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Re: [xsl] Argument on XML

Subject: Re: [xsl] Argument on XML
From: "L2L 2L emanuelallen@xxxxxxxxxxx" <xsl-list-service@xxxxxxxxxxxxxxxxxxxxxx>
Date: Tue, 19 Aug 2014 00:35:33 -0000

Thank you wizards of xsl mailing list.


> On Aug 18, 2014, at 6:30 PM, "Michael Kay mike@xxxxxxxxxxxx"
<xsl-list-service@xxxxxxxxxxxxxxxxxxxxxx> wrote:
> This is off topic for the XSL List.
> And the answer is that the person who wrote this has obviously never heard
of XML databases. In fact he knows very little about databases at all if he
thinks the only real database is a SQL database.
> Michael Kay
> Saxonica
> mike@xxxxxxxxxxxx
> +44 (0) 118 946 5893
>> On 18 Aug 2014, at 19:58, L2L 2L emanuelallen@xxxxxxxxxxx
<xsl-list-service@xxxxxxxxxxxxxxxxxxxxxx> wrote:
>> So I'm on a forum being school by some wizard. I don't know how to respond
to this:
>> XQuery to my knowledge exceed SQL very!
>> That statement is meaningless considering the fact that you don't
understand what SQL is, let alone what it can do.
>> Here's a question to ask yourself: if you think XQuery and XML are so much
better than relational databases and SQL, then can you point to a single major
website which uses XQuery/XML instead of a real database and SQL? I'll save
you some research time - you can't. Consider a site that has 1 million users
in its database. Assume that this site sees only 10 requests per second, so
the traffic is not very high. Assume that each user record in the database
averages 1KB of data. Since the entire XML structure needs to be read into
memory in order to be used (unlike a real database), for that small traffic
load of people just logging in, the server would need to use (1,000,000 * 1024
* 10) = 10,240,000,000 bytes ~ 10GB of memory just to handle 10 people trying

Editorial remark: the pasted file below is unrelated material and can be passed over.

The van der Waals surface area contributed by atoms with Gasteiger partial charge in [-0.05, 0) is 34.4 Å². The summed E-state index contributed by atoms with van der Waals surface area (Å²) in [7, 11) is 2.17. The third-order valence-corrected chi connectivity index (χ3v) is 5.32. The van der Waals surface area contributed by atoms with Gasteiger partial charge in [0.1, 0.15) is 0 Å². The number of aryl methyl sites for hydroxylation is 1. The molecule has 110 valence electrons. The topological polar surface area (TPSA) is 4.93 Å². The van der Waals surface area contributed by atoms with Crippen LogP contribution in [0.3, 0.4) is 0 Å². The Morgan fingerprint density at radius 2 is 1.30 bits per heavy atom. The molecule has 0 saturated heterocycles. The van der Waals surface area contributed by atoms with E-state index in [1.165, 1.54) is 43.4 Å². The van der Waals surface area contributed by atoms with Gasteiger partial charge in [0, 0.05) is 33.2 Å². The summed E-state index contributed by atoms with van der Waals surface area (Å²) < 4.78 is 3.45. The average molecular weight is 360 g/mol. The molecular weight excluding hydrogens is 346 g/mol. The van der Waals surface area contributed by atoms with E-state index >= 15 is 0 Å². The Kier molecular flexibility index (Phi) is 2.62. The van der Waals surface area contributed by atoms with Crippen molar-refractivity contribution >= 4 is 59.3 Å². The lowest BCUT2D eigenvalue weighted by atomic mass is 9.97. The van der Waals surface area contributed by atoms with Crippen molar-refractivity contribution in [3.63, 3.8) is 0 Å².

to log in at the same time. Our dedicated servers each have 24GB of RAM, and
it is not all dedicated to the database. That means that, with XML, our
servers would only be able to handle 24 people using the system at the same
time, assuming that every last byte of RAM was going to the database. Think
about how many people use Facebook at the same time. Does it make any sense to
use a data store technology that requires the entire database in memory every
time any person accesses the system? When someone logs in to Facebook to get
their list of messages, it would need to load the entire list of messages that
every person has ever sent just to get that one person's messages? Does that
really sound like a good plan to you? You have no idea about all of the
optimizations that relational databases employ to make data storage and access
as fast as possible, technologies that have been used for over 40 years, so
what exactly qualifies you to make the judgement that XQuery and XML are so
much better?
>> By the way, the XML standard was introduced in 1996. PHP, let alone SQL, is
older than XML.
>> ---end of post------
>> Can someone info me and give me a post that I can shape up and use to reply
to this.
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